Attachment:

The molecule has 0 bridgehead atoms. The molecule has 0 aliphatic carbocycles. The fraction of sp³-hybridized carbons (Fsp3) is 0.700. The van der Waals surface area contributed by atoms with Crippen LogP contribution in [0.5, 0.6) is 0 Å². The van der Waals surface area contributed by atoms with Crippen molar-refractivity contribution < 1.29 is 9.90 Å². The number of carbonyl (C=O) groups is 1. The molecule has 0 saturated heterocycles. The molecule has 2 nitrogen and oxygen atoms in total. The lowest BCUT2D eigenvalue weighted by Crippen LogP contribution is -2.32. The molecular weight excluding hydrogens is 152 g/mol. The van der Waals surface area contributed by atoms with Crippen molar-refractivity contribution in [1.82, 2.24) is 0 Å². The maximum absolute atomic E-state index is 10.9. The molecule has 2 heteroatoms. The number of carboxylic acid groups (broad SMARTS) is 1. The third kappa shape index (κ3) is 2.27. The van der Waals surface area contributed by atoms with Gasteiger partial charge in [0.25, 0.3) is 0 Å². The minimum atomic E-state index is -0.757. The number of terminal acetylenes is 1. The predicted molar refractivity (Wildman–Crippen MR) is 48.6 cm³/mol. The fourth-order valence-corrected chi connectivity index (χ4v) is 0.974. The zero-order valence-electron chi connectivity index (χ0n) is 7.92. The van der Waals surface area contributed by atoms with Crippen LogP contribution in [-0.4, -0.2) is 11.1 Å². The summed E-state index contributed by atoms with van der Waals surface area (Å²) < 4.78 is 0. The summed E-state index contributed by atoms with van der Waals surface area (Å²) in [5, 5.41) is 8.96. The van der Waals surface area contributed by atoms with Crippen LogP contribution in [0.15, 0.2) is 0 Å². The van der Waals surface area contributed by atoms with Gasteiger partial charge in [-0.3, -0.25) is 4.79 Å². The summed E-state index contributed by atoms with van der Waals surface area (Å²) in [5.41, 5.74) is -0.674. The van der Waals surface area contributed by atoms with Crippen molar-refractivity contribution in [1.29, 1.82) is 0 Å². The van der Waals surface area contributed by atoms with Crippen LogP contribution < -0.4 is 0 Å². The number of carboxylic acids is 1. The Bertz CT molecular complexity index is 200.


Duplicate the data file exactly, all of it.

The molecule has 0 bridgehead atoms. The molecule has 0 aliphatic carbocycles. The fraction of sp³-hybridized carbons (Fsp3) is 0.700. The van der Waals surface area contributed by atoms with Crippen LogP contribution in [0.5, 0.6) is 0 Å². The van der Waals surface area contributed by atoms with Crippen molar-refractivity contribution < 1.29 is 9.90 Å². The number of carbonyl (C=O) groups is 1. The molecule has 0 saturated heterocycles. The molecule has 2 nitrogen and oxygen atoms in total. The lowest BCUT2D eigenvalue weighted by Crippen LogP contribution is -2.32. The molecular weight excluding hydrogens is 152 g/mol. The van der Waals surface area contributed by atoms with Crippen molar-refractivity contribution in [1.82, 2.24) is 0 Å². The maximum absolute atomic E-state index is 10.9. The molecule has 2 heteroatoms. The number of carboxylic acid groups (broad SMARTS) is 1. The third kappa shape index (κ3) is 2.27. The van der Waals surface area contributed by atoms with Gasteiger partial charge in [0.25, 0.3) is 0 Å². The minimum atomic E-state index is -0.757. The number of terminal acetylenes is 1. The predicted molar refractivity (Wildman–Crippen MR) is 48.6 cm³/mol. The fourth-order valence-corrected chi connectivity index (χ4v) is 0.974. The zero-order valence-electron chi connectivity index (χ0n) is 7.92. The van der Waals surface area contributed by atoms with Crippen LogP contribution in [-0.4, -0.2) is 11.1 Å². The summed E-state index contributed by atoms with van der Waals surface area (Å²) < 4.78 is 0. The summed E-state index contributed by atoms with van der Waals surface area (Å²) in [5, 5.41) is 8.96. The van der Waals surface area contributed by atoms with Crippen LogP contribution in [0.15, 0.2) is 0 Å². The van der Waals surface area contributed by atoms with Gasteiger partial charge in [-0.3, -0.25) is 4.79 Å². The summed E-state index contributed by atoms with van der Waals surface area (Å²) in [5.41, 5.74) is -0.674. The van der Waals surface area contributed by atoms with Crippen molar-refractivity contribution in [1.29, 1.82) is 0 Å². The van der Waals surface area contributed by atoms with Crippen LogP contribution < -0.4 is 0 Å². The number of carboxylic acids is 1. The Bertz CT molecular complexity index is 200.